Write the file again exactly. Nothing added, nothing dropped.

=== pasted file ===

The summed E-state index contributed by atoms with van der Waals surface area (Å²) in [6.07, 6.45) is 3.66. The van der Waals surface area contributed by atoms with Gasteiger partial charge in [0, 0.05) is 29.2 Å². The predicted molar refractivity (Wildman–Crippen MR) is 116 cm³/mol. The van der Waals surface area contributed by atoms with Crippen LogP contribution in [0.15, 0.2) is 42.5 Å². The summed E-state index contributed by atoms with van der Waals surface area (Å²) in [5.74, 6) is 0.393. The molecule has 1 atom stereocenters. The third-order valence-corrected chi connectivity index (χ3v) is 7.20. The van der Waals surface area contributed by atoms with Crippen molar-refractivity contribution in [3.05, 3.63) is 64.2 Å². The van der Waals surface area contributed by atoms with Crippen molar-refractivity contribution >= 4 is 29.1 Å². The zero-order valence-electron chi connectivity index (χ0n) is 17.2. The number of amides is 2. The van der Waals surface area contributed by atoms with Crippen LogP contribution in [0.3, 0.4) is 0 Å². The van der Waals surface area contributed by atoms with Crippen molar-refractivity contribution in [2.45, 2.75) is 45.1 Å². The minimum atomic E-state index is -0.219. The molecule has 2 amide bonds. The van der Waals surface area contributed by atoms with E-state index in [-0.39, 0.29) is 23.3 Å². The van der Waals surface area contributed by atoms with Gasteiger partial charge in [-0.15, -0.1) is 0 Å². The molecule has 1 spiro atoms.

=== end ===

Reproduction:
The summed E-state index contributed by atoms with van der Waals surface area (Å²) in [6.07, 6.45) is 3.66. The van der Waals surface area contributed by atoms with Gasteiger partial charge in [0, 0.05) is 29.2 Å². The predicted molar refractivity (Wildman–Crippen MR) is 116 cm³/mol. The van der Waals surface area contributed by atoms with Crippen LogP contribution in [0.15, 0.2) is 42.5 Å². The summed E-state index contributed by atoms with van der Waals surface area (Å²) in [5.74, 6) is 0.393. The molecule has 1 atom stereocenters. The third-order valence-corrected chi connectivity index (χ3v) is 7.20. The van der Waals surface area contributed by atoms with Crippen molar-refractivity contribution in [3.05, 3.63) is 64.2 Å². The van der Waals surface area contributed by atoms with Crippen molar-refractivity contribution >= 4 is 29.1 Å². The zero-order valence-electron chi connectivity index (χ0n) is 17.2. The number of amides is 2. The van der Waals surface area contributed by atoms with Crippen LogP contribution in [0.3, 0.4) is 0 Å². The van der Waals surface area contributed by atoms with Crippen molar-refractivity contribution in [2.45, 2.75) is 45.1 Å². The minimum atomic E-state index is -0.219. The molecule has 2 amide bonds. The van der Waals surface area contributed by atoms with E-state index in [-0.39, 0.29) is 23.3 Å². The van der Waals surface area contributed by atoms with Gasteiger partial charge in [-0.15, -0.1) is 0 Å². The molecule has 1 spiro atoms.